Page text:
Having said all that, once you get to a certain level you can always pick it up again. Which I did, and music is the most wonderful release for me now. I'm so grateful I stuck with it.

Not sure what to suggest other than a break before the next exam. Are there any local music festivals she could prepare a piece for instead? Or maybe her teacher could help her pick a few pieces she likes to perform for family? Learning any new pieces will mean playing them over and over but maybe a different focus would help? Perhaps try a different genre of music - I've always found pop, jazz, blues a good break from classical (obv v simplified for grade 2/3 but still a change?).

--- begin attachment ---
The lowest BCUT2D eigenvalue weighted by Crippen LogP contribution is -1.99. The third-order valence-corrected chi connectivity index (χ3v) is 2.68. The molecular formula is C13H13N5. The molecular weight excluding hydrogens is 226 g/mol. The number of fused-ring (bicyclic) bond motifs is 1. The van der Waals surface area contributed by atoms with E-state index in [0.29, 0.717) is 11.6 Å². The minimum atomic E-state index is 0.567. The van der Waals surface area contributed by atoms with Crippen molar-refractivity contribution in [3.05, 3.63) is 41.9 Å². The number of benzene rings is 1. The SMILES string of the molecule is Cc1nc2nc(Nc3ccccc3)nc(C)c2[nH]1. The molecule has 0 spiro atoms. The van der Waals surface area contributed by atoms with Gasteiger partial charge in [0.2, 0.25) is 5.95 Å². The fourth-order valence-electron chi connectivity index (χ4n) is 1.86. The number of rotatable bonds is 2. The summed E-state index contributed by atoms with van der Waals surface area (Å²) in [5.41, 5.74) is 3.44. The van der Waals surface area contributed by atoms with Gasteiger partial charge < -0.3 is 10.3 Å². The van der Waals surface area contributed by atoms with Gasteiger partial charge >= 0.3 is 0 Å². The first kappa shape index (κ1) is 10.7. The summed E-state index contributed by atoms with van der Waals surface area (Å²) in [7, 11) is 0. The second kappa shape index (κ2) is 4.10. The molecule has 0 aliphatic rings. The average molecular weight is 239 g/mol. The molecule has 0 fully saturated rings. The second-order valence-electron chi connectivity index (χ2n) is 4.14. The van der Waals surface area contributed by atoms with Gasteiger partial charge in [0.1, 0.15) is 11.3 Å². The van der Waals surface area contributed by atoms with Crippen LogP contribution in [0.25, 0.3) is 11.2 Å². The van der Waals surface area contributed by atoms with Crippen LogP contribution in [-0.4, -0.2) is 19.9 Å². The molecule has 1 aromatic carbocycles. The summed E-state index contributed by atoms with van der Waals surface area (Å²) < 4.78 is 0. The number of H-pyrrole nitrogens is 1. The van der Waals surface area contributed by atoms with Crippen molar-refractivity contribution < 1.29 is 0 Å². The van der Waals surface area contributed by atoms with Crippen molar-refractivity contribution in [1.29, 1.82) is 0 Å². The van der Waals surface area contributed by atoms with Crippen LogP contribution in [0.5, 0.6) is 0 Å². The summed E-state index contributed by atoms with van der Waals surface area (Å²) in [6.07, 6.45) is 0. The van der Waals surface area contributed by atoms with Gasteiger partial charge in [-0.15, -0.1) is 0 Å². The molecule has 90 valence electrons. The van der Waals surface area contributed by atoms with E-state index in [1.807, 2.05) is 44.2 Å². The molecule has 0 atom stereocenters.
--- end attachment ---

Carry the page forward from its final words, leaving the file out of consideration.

MooncupGoddess Tue 17-Jun-14 12:01:30

My piano teacher was very exam focused and I took all the exams up to Grade 8, but have barely touched the piano since. I don't regret learning piano, it's useful in terms of teaching harmony etc, but I got much more fun from learning the violin to a lower standard but playing in lots of orchestras and small groups.

What does your DD enjoy about learning the piano? Could you focus on that for a while? Does she have any friends she could play with - just simple duets, or she could accompany them playing tunes on the recorder/violin/whatever?

MrsLundyBancroft Tue 17-Jun-14 12:21:14

I am a piano teacher. It is perfectly possible to have a structured syllabus without exams and this suits many pupils. Some pupils like to keep an eye on their progress and might want to do 1, 3 and 5 etc. Some might only ever do 5 onwards. Some might do none at all. Some might want to do every exam (I was one of those. My sister was the opposite)